Catalina Island News

Farnsworth Family Artifacts Donated

Catalina Island Museum

The Catalina Island Museum recently received a significant donation of artifacts from the Jim Van Vorhis Family. Jim is the great grandson of Samuel Farnsworth (who engineered and built the stagecoach road to the Island's interior in the late 1800's) and the grandson of George Chase Farnsworth, a famous Catalina boatman and fisherman.

Jim Van Vorhis was introduced to the Catalina Island Museum last summer by Mike Rivkin, Tuna Club President and a current member of the Museum's Board of Directors.  Jim had an extensive variety of historic material from his grandfather and wished to send it home to Catalina. 

In November, Curator Jeannine Pedersen traveled to Monterey, California to meet Jim and evaluate the collection.  Pedersen was quickly convinced that the assortment of photographs, correspondence, fishing tackle, charts, navigational tools and other items was very special and included important documentation of the Island's history.  Jeannine and Jim worked together to inventory the materials, which were later brought down to Orange County so Jim's son Mike Van Vorhis could do a thorough photo documentation.  And most recently, the collection was delivered home to Catalina.

The Catalina Island Museum and the Tuna Club were both recipients of many wonderful artifacts.  The Museum has updated its Tuna Club history display with several new artifacts from this important collection and wishes to sincerely thank Jim and Mike Van Vorhis for their generosity, hard work and friendship!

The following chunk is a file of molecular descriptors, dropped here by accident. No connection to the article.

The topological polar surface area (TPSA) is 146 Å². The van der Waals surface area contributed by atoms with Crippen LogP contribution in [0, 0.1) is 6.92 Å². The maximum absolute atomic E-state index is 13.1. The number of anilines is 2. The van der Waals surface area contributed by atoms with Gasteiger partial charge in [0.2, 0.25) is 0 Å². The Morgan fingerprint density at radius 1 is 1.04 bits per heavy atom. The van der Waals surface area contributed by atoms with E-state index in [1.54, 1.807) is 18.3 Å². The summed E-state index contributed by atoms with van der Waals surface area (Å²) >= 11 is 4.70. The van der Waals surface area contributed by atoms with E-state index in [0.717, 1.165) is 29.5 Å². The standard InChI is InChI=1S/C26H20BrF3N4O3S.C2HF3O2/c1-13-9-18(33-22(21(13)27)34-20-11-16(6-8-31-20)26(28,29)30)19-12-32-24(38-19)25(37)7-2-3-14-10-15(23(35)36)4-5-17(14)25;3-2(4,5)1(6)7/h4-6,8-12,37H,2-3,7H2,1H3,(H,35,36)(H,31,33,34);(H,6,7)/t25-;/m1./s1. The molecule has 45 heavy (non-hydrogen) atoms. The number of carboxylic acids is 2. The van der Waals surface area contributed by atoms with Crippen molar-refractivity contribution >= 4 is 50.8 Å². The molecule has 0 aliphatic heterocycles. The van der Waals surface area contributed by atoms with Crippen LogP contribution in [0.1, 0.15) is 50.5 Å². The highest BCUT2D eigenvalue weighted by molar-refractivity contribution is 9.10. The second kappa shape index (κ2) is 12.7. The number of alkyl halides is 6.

George C. Farnsworth 1883 - 1959 - George C. "Tuna George" Farnsworth was one of the most innovative pioneers of big game angling off Catalina Island in the early days of sport fishing. Farnsworth is particularly noted for his development of the tuna kite-trolling technique and for his collaboration with William Boschen to develop the internal star drag reel.

Farnsworth was born in Stafford Springs, Connecticut. His father was an engineer who moved the family to California while George was very young. In 1900, the senior Farnsworth went to work on Catalina Island surveying the road from Avalon to the Isthmus and moved the family to Avalon. That's where George became interested in fishing. Farnsworth became a boat captain and charter man.

He was known for his incredible navigational skills and his ability to catch fish when everyone else was coming up empty-handed. He was involved with the Tuna Club and helped many of its members achieve record catches.

George C. Farnsworth was inducted into the International Game Fish Association Hall of Fame in 1998.

By: Jeannine Pedersen